Every part of this summer production was like magic- the students were excited,hard working and wonderful, and the great network of local organizations thatprovided both financial and moral support was heart-warming. I am so glad thatthere has been a growing appreciation for the arts in our community since thissummer. Students who lacked confidence in their own school productions wereable to shine for the first time. I recently revisited one of the participatingschools and many of the students who had participated in the summer programwere up on stage again! It’s amazing to witness their growing confidence andthe willingness of educators in the school to support the arts, and the desiresof students to be involved in theatre.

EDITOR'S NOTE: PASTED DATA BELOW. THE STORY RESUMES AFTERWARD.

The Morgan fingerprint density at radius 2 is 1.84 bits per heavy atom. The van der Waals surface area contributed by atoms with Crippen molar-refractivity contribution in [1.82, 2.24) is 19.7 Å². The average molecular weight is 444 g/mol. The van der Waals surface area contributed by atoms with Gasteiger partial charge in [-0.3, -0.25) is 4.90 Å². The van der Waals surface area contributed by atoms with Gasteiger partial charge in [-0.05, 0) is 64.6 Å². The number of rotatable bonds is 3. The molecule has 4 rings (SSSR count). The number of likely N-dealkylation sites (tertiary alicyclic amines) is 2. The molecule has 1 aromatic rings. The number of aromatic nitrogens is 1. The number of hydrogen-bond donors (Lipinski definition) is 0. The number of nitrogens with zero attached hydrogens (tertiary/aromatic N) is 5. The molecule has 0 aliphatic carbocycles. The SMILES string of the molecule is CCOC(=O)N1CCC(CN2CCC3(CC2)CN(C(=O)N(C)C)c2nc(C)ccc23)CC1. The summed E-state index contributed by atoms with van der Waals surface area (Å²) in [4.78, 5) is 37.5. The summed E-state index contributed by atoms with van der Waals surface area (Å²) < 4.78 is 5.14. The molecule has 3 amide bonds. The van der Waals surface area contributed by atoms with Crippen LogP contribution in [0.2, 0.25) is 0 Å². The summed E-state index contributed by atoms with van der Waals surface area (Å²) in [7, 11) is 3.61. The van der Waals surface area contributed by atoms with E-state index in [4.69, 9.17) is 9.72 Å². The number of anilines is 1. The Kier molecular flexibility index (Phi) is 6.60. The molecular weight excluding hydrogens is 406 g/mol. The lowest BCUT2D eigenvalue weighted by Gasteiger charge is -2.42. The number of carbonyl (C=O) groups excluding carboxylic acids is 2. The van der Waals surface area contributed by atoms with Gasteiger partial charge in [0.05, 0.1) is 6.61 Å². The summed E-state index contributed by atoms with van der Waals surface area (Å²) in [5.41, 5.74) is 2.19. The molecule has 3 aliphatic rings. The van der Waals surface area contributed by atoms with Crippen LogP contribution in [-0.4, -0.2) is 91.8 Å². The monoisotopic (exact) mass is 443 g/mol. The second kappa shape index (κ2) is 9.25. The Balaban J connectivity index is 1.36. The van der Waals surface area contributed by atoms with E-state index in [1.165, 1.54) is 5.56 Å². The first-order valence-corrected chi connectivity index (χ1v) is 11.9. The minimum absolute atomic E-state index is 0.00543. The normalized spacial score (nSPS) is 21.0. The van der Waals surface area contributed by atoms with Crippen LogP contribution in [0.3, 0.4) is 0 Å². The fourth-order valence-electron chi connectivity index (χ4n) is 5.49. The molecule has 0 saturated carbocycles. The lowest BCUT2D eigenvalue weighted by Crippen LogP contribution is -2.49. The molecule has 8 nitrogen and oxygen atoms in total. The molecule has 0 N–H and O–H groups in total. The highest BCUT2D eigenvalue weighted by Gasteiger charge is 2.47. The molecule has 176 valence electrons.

I do hope that the high school program pilot I worked to create will be offeredagain for future seasons. The program is wonderful for students, especiallyteenagers to have a positive and constructive activity to commit to whileschool is out of session. It is also my desire for area schools to consider thevalue of theatre alongside other art forms in their school budget- if moreschools could offer not only plays, but holistic theatre education for students;I feel that it could only further enhance the student experience both sociallyand academically. Theatre teaches valuable and realistic lessons incommunication, dealing with various types of personalities, working on abudget, how to lead and follow in group situations, learning how to deal withthe hand you were dealt, and good old fashioned hard work and how it willeventually lead to something great.

With an ever changing society, isn’t it important for us to instill these veryimportant lessons into our youth? Theatre is so much more than anextra-curricular activity. I would not be the same without it, and the teens inour community are begging for the chance to be a part of something so muchgreater than test scores and the occasional school play.